Bill Henry, 1927-2014

A belated farewell to Bill Henry, a south-Texas southpaw with 16 years in the majors and 22 in pro ball, who passed away April 11 at age 86. Henry filled every role in his time, including one that he helped pioneer. Some notes on his playing career:


Breaking in with the ’52 Red Sox, Henry started and won his first four games, a feat shared by just 11 other live-ball pitchers. He also went 6-for-15 with 4 RBI and a triple in those games, and is one of two pitchers to knock in a run in three of his first four games. (The other: Jason Grilli?) As a swingman for Boston from 1952-55, Henry logged a 109 ERA+, but went back and forth to the minors, for reasons unknown. After a two-year exile to the bushes, he returned at age 30 as a bullpen workhorse with the Cubs, leading all relievers in WAR for 1958-59 combined. His 115 strikeouts in 1959 were the most by a pure reliever before Dick Radatz came along three years later.

Moving on to the Reds in a trade for the slugger Frank Thomas, Henry was an All-Star in 1960, pitching a scoreless inning, and then formed a left-right closing tandem with Jim Brosnan for the ’61 NL champs. His 2.19 ERA was best in the NL that year with at least 50 innings. His 0.87 ERA in ’64 was the only relief season under 1.00 with 50+ innings until 1986 (Rob Murphy, 0.72), and still ranks 4th for those criteria; his 0.83 WHIP that year set a live-ball record, since broken. In ’65, he became the first left-hander with 400 career games in relief.

In his last phase, Henry was the first long-term lefty specialist. He was death to lefty batters from 1964-68 (age 36-40), holding them to a .116 average (27 for 233) and .365 OPS — both light-years beyond any other with 100 innings in that span, and very like the career mark of Aroldis Chapman, the current standard of LHB domination (.111 BA, .363 OPS).

When he retired in 1969, Henry had the most games facing exactly one, two, and three batters. His marks of 131 games facing two batters or less, and 77 facing just one man, were both surpassed by Darold Knowles, in 1978 and ’79; Mike Myers now holds both “records” with 478 and 314, respectively.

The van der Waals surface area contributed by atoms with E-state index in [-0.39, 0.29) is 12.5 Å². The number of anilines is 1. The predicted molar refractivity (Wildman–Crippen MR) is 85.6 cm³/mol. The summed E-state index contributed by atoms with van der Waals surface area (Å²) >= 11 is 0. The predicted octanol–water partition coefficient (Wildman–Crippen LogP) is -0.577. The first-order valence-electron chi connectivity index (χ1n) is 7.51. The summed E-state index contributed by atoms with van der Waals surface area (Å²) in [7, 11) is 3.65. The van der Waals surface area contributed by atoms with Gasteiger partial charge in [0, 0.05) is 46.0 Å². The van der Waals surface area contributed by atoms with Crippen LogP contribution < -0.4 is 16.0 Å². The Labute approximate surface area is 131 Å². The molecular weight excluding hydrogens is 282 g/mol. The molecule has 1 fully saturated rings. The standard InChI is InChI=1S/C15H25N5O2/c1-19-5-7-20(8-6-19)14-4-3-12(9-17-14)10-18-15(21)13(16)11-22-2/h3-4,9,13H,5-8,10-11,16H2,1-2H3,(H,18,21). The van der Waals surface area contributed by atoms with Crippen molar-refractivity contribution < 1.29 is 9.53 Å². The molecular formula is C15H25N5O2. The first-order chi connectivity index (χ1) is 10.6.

Bill Henry had the best career of the five players born in Alice, Texas, a town of some 20,000 west of Corpus Christi. He was the first pitcher to come out of the University of Houston, and had the most games of that group until Jesse Crain passed him last year. That he made the bigs at all was a bit of an upset, as his minor-league mark was just 44-45 before his debut, and 12-15, 4.44 in his one year above class B before joining Boston. But he earned his keep. Through 1969, Henry’s career WAR ranked 6th among all pitchers with less than 50 starts (and 2nd among lefties), with a better per-inning WAR rate than such relief stars as Roy Face, Johnny Murphy, Clem Labine and Jim Konstanty.

His long list of Hall of Fame teammates included Ted Williams, Lou Boudreau and George Kell with the Red Sox (1952-55); Ernie Banks and Billy Williams with the Cubs (1958-59); Frank Robinson and Tony Perez with the Reds (1960-65); Willie Mays, Willie McCovey, Gaylord Perry, Juan Marichal, Orlando Cepeda and Warren Spahn (yes) with the Giants (1965-68); Roberto Clemente, Willie Stargell, Bill Mazeroski and Jim Bunning with the Pirates (1968); and Joe Morgan with the Astros (1969).

Two prior posts in these pages touched on Mr. Henry. Past reports of his demise were greatly exaggerated, but not in the way that Mark Twain meant.

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Your baseball obituary coupled with the fantastic SI story (the “greatly exaggerated” link) make for a fascinating tale.


Nice write-up, John.

I was curious about Henry’s only two starts since his time with the Red Sox. Both were starting the second game of a double-header: in a mean-nothing game on the final weekend of the 1967 season; and mid-season in 1968. In the 1968 game, Henry pitched to just two batters and retired one. Turns out he was pulled from the game because the Giants had just traded him to the Pirates.

Bill Henry pitched to Phil Masi and Phil Niekro. Those two played against Syl Johnson (1922-39) and Roger Clemens (1983-2007).